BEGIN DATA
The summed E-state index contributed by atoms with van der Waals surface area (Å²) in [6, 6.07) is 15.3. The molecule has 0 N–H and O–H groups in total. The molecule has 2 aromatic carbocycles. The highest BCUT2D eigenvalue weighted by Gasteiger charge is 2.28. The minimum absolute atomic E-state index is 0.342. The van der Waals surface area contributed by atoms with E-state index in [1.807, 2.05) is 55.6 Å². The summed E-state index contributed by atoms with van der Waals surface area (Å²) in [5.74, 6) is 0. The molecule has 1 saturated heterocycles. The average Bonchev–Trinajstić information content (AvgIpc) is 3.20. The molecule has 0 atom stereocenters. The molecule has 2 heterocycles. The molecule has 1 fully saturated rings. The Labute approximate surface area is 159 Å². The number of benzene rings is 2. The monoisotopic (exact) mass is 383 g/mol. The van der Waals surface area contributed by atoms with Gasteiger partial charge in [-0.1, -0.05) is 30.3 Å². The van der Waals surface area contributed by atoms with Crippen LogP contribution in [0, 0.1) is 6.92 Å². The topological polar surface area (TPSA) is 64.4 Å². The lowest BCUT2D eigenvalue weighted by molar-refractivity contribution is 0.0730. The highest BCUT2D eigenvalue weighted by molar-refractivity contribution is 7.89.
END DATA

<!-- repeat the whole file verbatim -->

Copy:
The summed E-state index contributed by atoms with van der Waals surface area (Å²) in [6, 6.07) is 15.3. The molecule has 0 N–H and O–H groups in total. The molecule has 2 aromatic carbocycles. The highest BCUT2D eigenvalue weighted by Gasteiger charge is 2.28. The minimum absolute atomic E-state index is 0.342. The van der Waals surface area contributed by atoms with E-state index in [1.807, 2.05) is 55.6 Å². The summed E-state index contributed by atoms with van der Waals surface area (Å²) in [5.74, 6) is 0. The molecule has 1 saturated heterocycles. The average Bonchev–Trinajstić information content (AvgIpc) is 3.20. The molecule has 0 atom stereocenters. The molecule has 2 heterocycles. The molecule has 1 fully saturated rings. The Labute approximate surface area is 159 Å². The number of benzene rings is 2. The monoisotopic (exact) mass is 383 g/mol. The van der Waals surface area contributed by atoms with Gasteiger partial charge in [-0.1, -0.05) is 30.3 Å². The van der Waals surface area contributed by atoms with Crippen LogP contribution in [0, 0.1) is 6.92 Å². The topological polar surface area (TPSA) is 64.4 Å². The lowest BCUT2D eigenvalue weighted by molar-refractivity contribution is 0.0730. The highest BCUT2D eigenvalue weighted by molar-refractivity contribution is 7.89.